In 1999, the Lithuanian Seimas (parliament) enacted a declaration of independence that had been made on February 16, 1949, the 31st anniversary of the February 16, 1918, declaration of independence, by elements of the resistance unified[14] under the "Movement of the Struggle for the Freedom of Lithuania".

... a universal, organised, armed resistance namely, self-defence, by the Lithuanian State, did take place in Lithuania during 1944–1953, against the soviet occupation ... the goal ... was the liberation of Lithuania, relying upon the provisions of the Atlantic Charter and a sovereign right acknowledged by the democratic world, by bearing arms against one of the World War II Aggressors ... The Council of the Movement of the Struggle for Freedom of Lithuania ... constituted the supreme political and military structure ... and was the sole legal authority within the territory of occupied Lithuania.[45]

In Latvia and Lithuania, Forest Brothers veterans receive a small pension. In Lithuania, the third Sunday in May is commemorated as Partisans' Day. In 2005 there were about 350 surviving Forest Brothers in Lithuania.[46]

In a 2001 lecture in Tallinn, U.S. Senator John McCain acknowledged the Estonian Forest Brothers and their efforts.[47]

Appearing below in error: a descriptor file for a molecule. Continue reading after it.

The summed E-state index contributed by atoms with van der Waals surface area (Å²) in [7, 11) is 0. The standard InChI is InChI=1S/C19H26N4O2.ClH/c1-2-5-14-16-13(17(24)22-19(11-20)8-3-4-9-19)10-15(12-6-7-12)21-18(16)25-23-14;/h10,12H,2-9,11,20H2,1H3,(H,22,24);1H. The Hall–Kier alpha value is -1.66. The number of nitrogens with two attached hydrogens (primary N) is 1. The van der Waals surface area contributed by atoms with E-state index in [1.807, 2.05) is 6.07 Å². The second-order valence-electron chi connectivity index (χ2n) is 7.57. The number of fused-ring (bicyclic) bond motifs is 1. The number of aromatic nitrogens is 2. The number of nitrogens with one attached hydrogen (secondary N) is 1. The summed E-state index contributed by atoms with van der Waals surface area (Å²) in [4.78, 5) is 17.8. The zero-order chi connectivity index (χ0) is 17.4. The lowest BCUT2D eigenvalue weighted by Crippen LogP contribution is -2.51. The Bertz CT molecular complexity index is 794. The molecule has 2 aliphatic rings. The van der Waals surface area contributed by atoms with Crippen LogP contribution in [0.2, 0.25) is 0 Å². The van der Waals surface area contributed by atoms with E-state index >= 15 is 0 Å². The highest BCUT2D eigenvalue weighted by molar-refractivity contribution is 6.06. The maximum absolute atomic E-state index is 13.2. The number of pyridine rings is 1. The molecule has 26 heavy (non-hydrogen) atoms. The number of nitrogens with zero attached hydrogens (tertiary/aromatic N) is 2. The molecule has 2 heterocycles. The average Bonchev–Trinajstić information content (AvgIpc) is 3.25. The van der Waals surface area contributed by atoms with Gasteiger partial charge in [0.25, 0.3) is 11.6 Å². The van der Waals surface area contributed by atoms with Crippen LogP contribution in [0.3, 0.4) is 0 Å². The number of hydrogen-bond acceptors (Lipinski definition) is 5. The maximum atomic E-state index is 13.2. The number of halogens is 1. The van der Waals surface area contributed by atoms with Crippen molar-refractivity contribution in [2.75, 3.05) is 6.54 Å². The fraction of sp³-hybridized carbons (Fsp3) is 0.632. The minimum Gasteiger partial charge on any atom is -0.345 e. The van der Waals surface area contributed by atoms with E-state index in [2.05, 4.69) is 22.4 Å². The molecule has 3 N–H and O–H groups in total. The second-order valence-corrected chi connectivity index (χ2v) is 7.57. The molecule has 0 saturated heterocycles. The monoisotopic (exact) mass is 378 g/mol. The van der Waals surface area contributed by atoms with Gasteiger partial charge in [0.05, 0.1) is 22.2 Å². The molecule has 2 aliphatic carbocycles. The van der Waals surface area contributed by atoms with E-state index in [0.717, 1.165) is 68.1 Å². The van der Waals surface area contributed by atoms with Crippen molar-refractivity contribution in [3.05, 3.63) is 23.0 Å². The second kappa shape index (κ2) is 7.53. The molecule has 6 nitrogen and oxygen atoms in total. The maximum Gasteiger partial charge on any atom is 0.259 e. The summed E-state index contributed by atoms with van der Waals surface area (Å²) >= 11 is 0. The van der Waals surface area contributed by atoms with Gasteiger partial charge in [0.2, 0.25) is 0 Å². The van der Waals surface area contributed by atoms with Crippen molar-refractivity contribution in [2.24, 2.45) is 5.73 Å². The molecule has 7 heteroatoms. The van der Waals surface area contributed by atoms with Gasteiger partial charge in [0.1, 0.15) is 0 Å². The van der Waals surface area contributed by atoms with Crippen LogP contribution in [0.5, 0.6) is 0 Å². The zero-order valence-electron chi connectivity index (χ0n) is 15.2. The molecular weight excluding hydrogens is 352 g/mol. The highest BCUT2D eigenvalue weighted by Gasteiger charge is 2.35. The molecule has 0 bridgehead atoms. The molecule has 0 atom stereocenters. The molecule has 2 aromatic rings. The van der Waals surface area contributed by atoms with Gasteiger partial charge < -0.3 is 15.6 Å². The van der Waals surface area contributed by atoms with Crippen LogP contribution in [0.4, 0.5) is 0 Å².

Forest Brothers in popular culture

The Canadian film Legendi loojad (Creators of the Legend) about the Estonian Forest Brothers was released in 1963. The film was funded by donations from Estonians in exile.[48]

The 1966 Soviet drama film Nobody Wanted to Die (Lithuanian: Niekas nenorėjo mirti) by Soviet-Lithuanian film director Vytautas Žalakevičius shows the tragedy of the conflict in which "a brother goes against the brother." The film garnered Žalakevičius the USSR State Prize and international recognition, and is the best-known film portrayal of the conflict.

The popular Soviet Latvian TV drama series Long Road in the Dunes (1980–1982) touches the topic of Latvian Forest Brothers from a Soviet perspective.

A 1997 documentary film We Lived for Estonia tells the story of the Estonian Forest Brothers from the viewpoint of one of the participants.

Another popular Latvian TV series, Likteņa līdumnieki, produced by Latvijas Televīzija from 2003 to 2008, shows the impact of the struggle (and other historical events from 1885 to 1995) on the life of the Nārbuļi family and their homestead.

The 2004 film Utterly Alone (Lithuanian: Vienui Vieni) portrays the travails of Lithuanian partisan leader Juozas Lukša, who travelled twice to Western Europe in attempts to gain support for the armed resistance.

The 2005 documentary film Stirna tells the story of Izabelė Vilimaitė (codenames Stirna and Sparnuota), an American-born Lithuanian who moved to Lithuania with her family in 1932. A medical student and pharmacist, she was an underground medic and source of medical supplies for the partisans, eventually becoming a district liaison. She infiltrated the local Komsomol (Communist Youth), was discovered, captured, and escaped twice. After going underground full-time, she was suspected of having been turned by the KGB as an informant and was nearly executed by the partisans. Her bunker was eventually discovered by the KGB and she was captured a third time, interrogated and killed.[49][50]

The 2007 Estonian film Sons of One Forest (Estonian: Ühe metsa pojad) follows the story of two Forest Brothers in southern Estonia, who fight with an Estonian from the Waffen-SS against the Soviet occupants.